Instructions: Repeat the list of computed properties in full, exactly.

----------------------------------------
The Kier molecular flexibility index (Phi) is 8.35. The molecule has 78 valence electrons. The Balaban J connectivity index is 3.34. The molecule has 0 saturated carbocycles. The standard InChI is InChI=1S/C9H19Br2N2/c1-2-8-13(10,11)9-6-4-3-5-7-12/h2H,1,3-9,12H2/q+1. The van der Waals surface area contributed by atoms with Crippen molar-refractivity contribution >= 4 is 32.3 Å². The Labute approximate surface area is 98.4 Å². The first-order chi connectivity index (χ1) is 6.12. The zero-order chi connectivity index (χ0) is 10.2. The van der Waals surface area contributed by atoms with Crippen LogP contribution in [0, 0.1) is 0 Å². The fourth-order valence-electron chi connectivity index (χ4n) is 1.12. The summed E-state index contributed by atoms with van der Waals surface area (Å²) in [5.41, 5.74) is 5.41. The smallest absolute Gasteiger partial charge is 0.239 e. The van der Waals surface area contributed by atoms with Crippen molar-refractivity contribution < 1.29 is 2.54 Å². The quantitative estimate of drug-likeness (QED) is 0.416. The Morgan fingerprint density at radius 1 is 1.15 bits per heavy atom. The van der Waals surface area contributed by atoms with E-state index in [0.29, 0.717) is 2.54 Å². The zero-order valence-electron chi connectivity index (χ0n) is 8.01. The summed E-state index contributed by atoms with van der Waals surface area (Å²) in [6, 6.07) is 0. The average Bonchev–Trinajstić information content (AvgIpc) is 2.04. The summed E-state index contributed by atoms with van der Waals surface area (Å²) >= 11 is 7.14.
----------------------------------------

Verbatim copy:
The Kier molecular flexibility index (Phi) is 8.35. The molecule has 78 valence electrons. The Balaban J connectivity index is 3.34. The molecule has 0 saturated carbocycles. The standard InChI is InChI=1S/C9H19Br2N2/c1-2-8-13(10,11)9-6-4-3-5-7-12/h2H,1,3-9,12H2/q+1. The van der Waals surface area contributed by atoms with Crippen molar-refractivity contribution >= 4 is 32.3 Å². The Labute approximate surface area is 98.4 Å². The first-order chi connectivity index (χ1) is 6.12. The zero-order chi connectivity index (χ0) is 10.2. The van der Waals surface area contributed by atoms with Crippen LogP contribution in [0, 0.1) is 0 Å². The fourth-order valence-electron chi connectivity index (χ4n) is 1.12. The summed E-state index contributed by atoms with van der Waals surface area (Å²) in [5.41, 5.74) is 5.41. The smallest absolute Gasteiger partial charge is 0.239 e. The van der Waals surface area contributed by atoms with Crippen molar-refractivity contribution < 1.29 is 2.54 Å². The quantitative estimate of drug-likeness (QED) is 0.416. The Morgan fingerprint density at radius 1 is 1.15 bits per heavy atom. The van der Waals surface area contributed by atoms with E-state index in [0.29, 0.717) is 2.54 Å². The zero-order valence-electron chi connectivity index (χ0n) is 8.01. The summed E-state index contributed by atoms with van der Waals surface area (Å²) in [6, 6.07) is 0. The average Bonchev–Trinajstić information content (AvgIpc) is 2.04. The summed E-state index contributed by atoms with van der Waals surface area (Å²) >= 11 is 7.14.